Bianca Bruce and Matilda Moran are the Stepsisters of RODGERS AND HAMMERSTEIN’S CINDERELLA

It’s possible! Rodgers and Hammerstein’s delightful production of Cinderella is opening in just one month!

The show was originally written for television in 1957, starring Julie Andrews in the lead role. It has since seen great success, being remade for television in 1965 and 1997 (the legendary Brandy and Whitney Houston version), as well as being adapted into a full-scale Broadway musical in 2013. Now, R&H’s magic is waltzing down under, playing in Melbourne from May before visiting Brisbane and Sydney later in the year.

But where would Cinderella be without her stepsisters?

Enter: Bianca Bruce and Matilda Moran. The pair play stepsisters Charlotte and Gabrielle, and are absolutely thrilled to be working together on such an iconic and beautiful piece of theatre. Gabrielle is at first more aligned with her materialistic mother and sister, but her kindness and thoughtful nature emerge as she is affected by Ella and falls in love with poor revolutionary Jean-Michel. Meanwhile, Charlotte is loud, brash, deeply self-involved, and delights in being cocky.

Bianca Bruce and Matilda Moran

Bianca is beyond excited to be joining the cast of Cinderella. Most recently, she has been seen in the role of Pam in the 2020/2021 Australian tour of 50 Shades! The Musical Parody (David Venn Enterprises) and in the critically acclaimed Music of the Night – The Songs of Andrew Lloyd Webber (Spears Entertainment. Previously, Bianca has also appeared as Camila in the Australian Premiere cast of In The Heights (StageArt), CC Di Montez in the immersive theatre experience Mad World (David Butler Studios), featured as the Female Cover in Falsettos (StageArt), and as Ethel in Memphis the Musical (StageArt).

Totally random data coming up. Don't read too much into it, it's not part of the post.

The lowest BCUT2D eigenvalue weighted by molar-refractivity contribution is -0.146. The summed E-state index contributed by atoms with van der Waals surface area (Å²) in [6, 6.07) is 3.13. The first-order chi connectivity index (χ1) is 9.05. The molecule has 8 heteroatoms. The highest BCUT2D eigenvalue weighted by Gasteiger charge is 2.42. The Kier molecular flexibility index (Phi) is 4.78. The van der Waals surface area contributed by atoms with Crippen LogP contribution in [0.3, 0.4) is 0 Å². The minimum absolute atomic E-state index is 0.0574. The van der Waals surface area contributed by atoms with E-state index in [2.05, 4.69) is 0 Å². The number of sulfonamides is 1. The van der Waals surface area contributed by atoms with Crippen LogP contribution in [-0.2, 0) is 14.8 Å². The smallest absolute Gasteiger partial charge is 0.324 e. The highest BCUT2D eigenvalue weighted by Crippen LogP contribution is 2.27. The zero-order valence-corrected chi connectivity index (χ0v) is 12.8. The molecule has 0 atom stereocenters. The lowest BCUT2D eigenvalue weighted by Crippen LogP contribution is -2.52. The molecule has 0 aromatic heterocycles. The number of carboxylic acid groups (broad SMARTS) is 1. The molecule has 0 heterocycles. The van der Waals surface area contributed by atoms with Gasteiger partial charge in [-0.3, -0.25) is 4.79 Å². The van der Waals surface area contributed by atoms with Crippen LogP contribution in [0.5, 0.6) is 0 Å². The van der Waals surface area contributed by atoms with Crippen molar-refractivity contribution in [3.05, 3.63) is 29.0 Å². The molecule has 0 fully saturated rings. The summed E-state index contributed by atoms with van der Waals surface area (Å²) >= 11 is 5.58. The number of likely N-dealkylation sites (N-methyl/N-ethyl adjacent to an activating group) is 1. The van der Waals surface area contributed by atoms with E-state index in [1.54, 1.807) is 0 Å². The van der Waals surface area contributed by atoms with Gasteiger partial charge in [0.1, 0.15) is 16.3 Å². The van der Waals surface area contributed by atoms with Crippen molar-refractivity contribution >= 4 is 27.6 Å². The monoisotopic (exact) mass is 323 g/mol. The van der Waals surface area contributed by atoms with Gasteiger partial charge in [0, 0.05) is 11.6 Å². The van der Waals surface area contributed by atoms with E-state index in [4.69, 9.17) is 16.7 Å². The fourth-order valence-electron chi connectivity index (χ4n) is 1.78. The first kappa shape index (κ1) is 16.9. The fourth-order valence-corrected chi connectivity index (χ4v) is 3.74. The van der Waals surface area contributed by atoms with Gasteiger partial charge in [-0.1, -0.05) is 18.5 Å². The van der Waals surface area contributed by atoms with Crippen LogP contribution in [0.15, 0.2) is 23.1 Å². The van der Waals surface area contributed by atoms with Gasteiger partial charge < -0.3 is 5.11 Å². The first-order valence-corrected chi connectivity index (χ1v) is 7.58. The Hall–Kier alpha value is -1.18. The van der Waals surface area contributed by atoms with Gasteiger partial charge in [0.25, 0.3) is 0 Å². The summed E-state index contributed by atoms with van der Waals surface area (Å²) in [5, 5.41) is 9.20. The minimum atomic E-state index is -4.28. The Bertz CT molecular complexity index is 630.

Matilda graduated from WAAPA in 2015 with a Bachelor of Music Theatre, and has since performed in New York as a recipient of the Bound for Broadway ASCAP/TDP scholarship, as well as touring Australia, Shanghai, and Singapore with WB Productions/Mark Bradley International. In 2020, Matilda was cast in Gordon Frost/Opera Australia’s The Secret Garden as Alice and Lily/Rose cover, and featured as Fantine in Les Miserables. She was a semi-finalist in the Rob Guest Endowment and has played Gussie Carnegie in Merrily We Roll Along (Little Triangle), Kate Mullins in Titanic: The Musical (StageArt), and Patty Simcox in The Original Grease (Squabbalogic).

Were either of you familiar with the show before starting rehearsals?

Bianca: I was definitely aware of this particular iteration of it, because it had been I just missed it when I had been on a trip to New York – it was it was just about to open. But one of my favourite made for TV specials when I was a child was the Brandy and Whitney Houston version of Rodgers and Hammerstein’s Cinderella. I remember taping it off of the TV and wearing out the VHS just because I loved it so much, it really was just such a joyous production. That one in particular just really sold me on it. So when I heard that it was being made into a full scale musical, of course I was incredibly excited and very disappointed to have not been able to see it Broadway version but you know, as luck would have it… here we are!

Matilda: I’m the opposite! I still haven’t seen the Brandy version, I need to watch it… I was more into the Disney movie growing up, loved all the Disney princesses and loved Cinderella. And then, on Spotify, the soundtrack [for the R&H production] pops up in 2013, I think it was. And then I knew it from there, and really loved it and thought “this sounds a bit different, but still, has classic songs in it.” But all the new ones are really beautiful.